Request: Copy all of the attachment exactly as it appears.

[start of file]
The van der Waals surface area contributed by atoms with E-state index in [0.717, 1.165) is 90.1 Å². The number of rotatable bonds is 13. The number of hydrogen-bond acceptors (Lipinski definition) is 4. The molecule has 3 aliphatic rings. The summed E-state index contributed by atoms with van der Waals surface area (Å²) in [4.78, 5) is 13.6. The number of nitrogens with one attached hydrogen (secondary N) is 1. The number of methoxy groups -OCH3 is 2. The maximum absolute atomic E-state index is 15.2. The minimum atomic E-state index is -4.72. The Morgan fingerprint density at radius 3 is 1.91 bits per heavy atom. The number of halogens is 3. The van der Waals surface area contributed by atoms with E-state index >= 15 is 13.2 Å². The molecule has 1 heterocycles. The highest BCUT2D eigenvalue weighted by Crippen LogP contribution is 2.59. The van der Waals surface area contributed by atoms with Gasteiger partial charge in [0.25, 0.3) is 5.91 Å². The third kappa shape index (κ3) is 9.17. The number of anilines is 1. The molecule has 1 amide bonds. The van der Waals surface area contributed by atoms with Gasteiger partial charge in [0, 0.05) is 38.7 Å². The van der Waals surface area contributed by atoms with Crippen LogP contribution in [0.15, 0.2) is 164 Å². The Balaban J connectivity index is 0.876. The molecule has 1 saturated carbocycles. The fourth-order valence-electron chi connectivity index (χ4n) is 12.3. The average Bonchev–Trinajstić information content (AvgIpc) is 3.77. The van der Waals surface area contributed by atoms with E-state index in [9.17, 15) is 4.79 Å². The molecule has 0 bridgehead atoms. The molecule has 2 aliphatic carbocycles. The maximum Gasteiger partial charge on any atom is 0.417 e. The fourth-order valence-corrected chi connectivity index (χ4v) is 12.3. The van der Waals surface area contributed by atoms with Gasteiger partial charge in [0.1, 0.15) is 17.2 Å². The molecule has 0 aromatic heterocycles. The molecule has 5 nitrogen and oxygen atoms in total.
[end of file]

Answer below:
The van der Waals surface area contributed by atoms with E-state index in [0.717, 1.165) is 90.1 Å². The number of rotatable bonds is 13. The number of hydrogen-bond acceptors (Lipinski definition) is 4. The molecule has 3 aliphatic rings. The summed E-state index contributed by atoms with van der Waals surface area (Å²) in [4.78, 5) is 13.6. The number of nitrogens with one attached hydrogen (secondary N) is 1. The number of methoxy groups -OCH3 is 2. The maximum absolute atomic E-state index is 15.2. The minimum atomic E-state index is -4.72. The Morgan fingerprint density at radius 3 is 1.91 bits per heavy atom. The number of halogens is 3. The van der Waals surface area contributed by atoms with E-state index >= 15 is 13.2 Å². The molecule has 1 heterocycles. The highest BCUT2D eigenvalue weighted by Crippen LogP contribution is 2.59. The van der Waals surface area contributed by atoms with Gasteiger partial charge in [0.25, 0.3) is 5.91 Å². The third kappa shape index (κ3) is 9.17. The number of anilines is 1. The molecule has 1 amide bonds. The van der Waals surface area contributed by atoms with Gasteiger partial charge in [0, 0.05) is 38.7 Å². The van der Waals surface area contributed by atoms with Crippen LogP contribution in [0.15, 0.2) is 164 Å². The Balaban J connectivity index is 0.876. The molecule has 1 saturated carbocycles. The fourth-order valence-electron chi connectivity index (χ4n) is 12.3. The average Bonchev–Trinajstić information content (AvgIpc) is 3.77. The van der Waals surface area contributed by atoms with E-state index in [9.17, 15) is 4.79 Å². The molecule has 0 bridgehead atoms. The molecule has 2 aliphatic carbocycles. The maximum Gasteiger partial charge on any atom is 0.417 e. The fourth-order valence-corrected chi connectivity index (χ4v) is 12.3. The van der Waals surface area contributed by atoms with Gasteiger partial charge in [0.1, 0.15) is 17.2 Å². The molecule has 0 aromatic heterocycles. The molecule has 5 nitrogen and oxygen atoms in total.